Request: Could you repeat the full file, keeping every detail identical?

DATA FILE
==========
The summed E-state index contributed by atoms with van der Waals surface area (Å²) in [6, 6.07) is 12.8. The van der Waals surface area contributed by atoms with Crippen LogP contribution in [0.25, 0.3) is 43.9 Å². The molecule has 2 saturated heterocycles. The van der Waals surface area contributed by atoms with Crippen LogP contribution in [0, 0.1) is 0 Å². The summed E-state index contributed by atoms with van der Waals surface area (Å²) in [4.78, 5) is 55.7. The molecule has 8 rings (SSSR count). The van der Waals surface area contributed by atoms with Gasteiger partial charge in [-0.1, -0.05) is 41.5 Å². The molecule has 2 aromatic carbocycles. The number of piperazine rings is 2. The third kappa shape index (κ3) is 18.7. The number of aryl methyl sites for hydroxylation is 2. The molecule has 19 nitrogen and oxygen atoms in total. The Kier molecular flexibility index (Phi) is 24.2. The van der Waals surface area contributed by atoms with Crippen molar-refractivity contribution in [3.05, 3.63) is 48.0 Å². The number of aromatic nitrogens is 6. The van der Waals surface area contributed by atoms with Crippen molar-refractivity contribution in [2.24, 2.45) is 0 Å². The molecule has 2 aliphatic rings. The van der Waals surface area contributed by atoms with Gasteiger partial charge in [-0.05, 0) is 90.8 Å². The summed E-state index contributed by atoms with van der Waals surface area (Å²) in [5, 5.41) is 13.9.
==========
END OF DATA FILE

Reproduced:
The summed E-state index contributed by atoms with van der Waals surface area (Å²) in [6, 6.07) is 12.8. The van der Waals surface area contributed by atoms with Crippen LogP contribution in [0.25, 0.3) is 43.9 Å². The molecule has 2 saturated heterocycles. The van der Waals surface area contributed by atoms with Crippen LogP contribution in [0, 0.1) is 0 Å². The summed E-state index contributed by atoms with van der Waals surface area (Å²) in [4.78, 5) is 55.7. The molecule has 8 rings (SSSR count). The van der Waals surface area contributed by atoms with Gasteiger partial charge in [-0.1, -0.05) is 41.5 Å². The molecule has 2 aromatic carbocycles. The number of piperazine rings is 2. The third kappa shape index (κ3) is 18.7. The number of aryl methyl sites for hydroxylation is 2. The molecule has 19 nitrogen and oxygen atoms in total. The Kier molecular flexibility index (Phi) is 24.2. The van der Waals surface area contributed by atoms with Crippen molar-refractivity contribution in [3.05, 3.63) is 48.0 Å². The number of aromatic nitrogens is 6. The van der Waals surface area contributed by atoms with Crippen molar-refractivity contribution in [2.24, 2.45) is 0 Å². The molecule has 2 aliphatic rings. The van der Waals surface area contributed by atoms with Gasteiger partial charge in [-0.05, 0) is 90.8 Å². The summed E-state index contributed by atoms with van der Waals surface area (Å²) in [5, 5.41) is 13.9.